With these factors in mind, I also saw a need for Asian Americans to represent ourselves in mainstream U.S. society, rather than allowing others to represent us however they wanted. In other words, I wanted to directly educate people about the Asian American experience myself instead of having them rely on distorted portrayals and ignorant stereotypes that were unfortunately common.

Throughout my life, I frequently found myself in the position of being one of the few Asians (or even pople of color) around. In those situations, I sometimes had to be a “spokesperson” for the entire Asian American community and educating people a little bit about Asian American history, culture, and issues at a time. So I figured, why not leverage the power of the internet to create an online resource where I can do just that as many people and as wide of an audience at once?

Putting It All Together

So I decided to create a website and on April 26, 2001, I registered the domain name Why did I name the site “Asian-Nation?” There was not one specific reason and actually, I chose that name somewhat on a whim and as a spur-of-the-moment kind of thing. Basically I liked the sound of it and it generally represents the contributions that Asians have made to the history and culture of U.S. society.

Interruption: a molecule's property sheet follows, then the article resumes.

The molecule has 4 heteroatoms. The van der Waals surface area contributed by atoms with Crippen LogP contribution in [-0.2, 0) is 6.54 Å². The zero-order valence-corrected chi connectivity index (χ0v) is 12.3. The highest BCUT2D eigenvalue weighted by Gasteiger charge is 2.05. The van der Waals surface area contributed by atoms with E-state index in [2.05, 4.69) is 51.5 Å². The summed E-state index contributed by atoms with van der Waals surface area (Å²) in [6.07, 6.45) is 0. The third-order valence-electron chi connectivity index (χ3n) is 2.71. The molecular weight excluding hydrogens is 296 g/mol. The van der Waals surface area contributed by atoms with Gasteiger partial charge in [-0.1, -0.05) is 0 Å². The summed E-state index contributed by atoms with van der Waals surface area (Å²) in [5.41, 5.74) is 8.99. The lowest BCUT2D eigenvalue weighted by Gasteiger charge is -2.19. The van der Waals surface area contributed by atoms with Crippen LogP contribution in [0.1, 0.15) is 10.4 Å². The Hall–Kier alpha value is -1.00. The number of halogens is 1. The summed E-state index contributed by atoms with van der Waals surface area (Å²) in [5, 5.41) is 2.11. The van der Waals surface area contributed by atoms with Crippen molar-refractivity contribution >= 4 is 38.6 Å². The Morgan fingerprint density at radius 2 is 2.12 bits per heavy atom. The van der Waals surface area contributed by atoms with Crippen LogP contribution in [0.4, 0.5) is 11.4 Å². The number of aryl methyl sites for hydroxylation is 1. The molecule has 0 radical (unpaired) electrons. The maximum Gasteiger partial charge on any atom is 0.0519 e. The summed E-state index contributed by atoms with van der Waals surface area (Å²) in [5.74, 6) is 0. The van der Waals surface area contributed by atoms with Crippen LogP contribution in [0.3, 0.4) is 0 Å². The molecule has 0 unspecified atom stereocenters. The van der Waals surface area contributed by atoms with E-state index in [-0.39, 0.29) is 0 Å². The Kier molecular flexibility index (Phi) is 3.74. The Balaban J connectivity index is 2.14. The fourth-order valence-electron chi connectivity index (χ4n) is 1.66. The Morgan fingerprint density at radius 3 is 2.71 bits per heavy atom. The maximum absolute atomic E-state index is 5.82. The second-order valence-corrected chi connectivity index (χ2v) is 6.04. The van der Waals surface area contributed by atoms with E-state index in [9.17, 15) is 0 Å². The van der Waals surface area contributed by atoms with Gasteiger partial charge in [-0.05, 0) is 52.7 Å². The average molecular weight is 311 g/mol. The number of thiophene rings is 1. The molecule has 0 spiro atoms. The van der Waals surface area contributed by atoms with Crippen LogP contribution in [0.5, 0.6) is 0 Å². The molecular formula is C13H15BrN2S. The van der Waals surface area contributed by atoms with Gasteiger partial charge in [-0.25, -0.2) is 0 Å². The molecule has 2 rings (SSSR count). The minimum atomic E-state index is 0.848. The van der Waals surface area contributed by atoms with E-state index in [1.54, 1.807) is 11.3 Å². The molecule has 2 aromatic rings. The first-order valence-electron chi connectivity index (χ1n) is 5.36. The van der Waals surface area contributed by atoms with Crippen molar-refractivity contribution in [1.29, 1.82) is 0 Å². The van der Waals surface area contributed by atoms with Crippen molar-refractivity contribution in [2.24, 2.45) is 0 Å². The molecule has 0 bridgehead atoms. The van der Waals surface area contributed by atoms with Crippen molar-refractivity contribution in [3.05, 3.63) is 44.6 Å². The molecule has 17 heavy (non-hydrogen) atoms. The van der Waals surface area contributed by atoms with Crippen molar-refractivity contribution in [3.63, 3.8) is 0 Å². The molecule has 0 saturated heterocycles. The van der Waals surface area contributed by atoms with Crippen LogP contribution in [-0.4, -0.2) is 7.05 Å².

My initial plans were modest — I was only going to put up a few articles on different aspects of Asian American history and culture. But the more I got into it, the more material and information I decided to include until I organized them into the structure that currently exists right now — roughly six main categories of static HTML articles (the articles in the “Ethnic Groups” category were added in 2008). Here’s one of the earliest versions of my front page banner:

Early Asian-Nation banner

Back in 2001, blogs were not as common and popular as they are now but nonetheless, in my “Issues” category, I had an article that I titled “Behind the Headlines” in which I regularly updated and commented on current events and news items related to Asians and/or Asian Americans, so it was basically an early form of blogging. In fact, the first such entry I wrote was in April 2001 titled, “War and Conscience” about Kansas Senator Bob Kerry’s participation in the Viet Nam War. In 2004 I switched my blogging from just static HTML entries over to the WordPress software that I use now.

Here’s to the Next 10 Years and Beyond

Over these past 10 years, I have received approximately 4,000,000 visitors (that averages to about 33,000 a month). My site statistics tell me that on average, each visitor stays a little less than 4 minutes on the site and views about 3.5 pages. But what is more important than the numbers are the reactions and messages I get from visitors, a few of which I list in the “What Others Are Saying” section of my main page. I always feel invigorated when readers from all backgrounds tell me not just how much they like my site but also that it’s opened their eyes to stuff they’ve never heard or learned about before.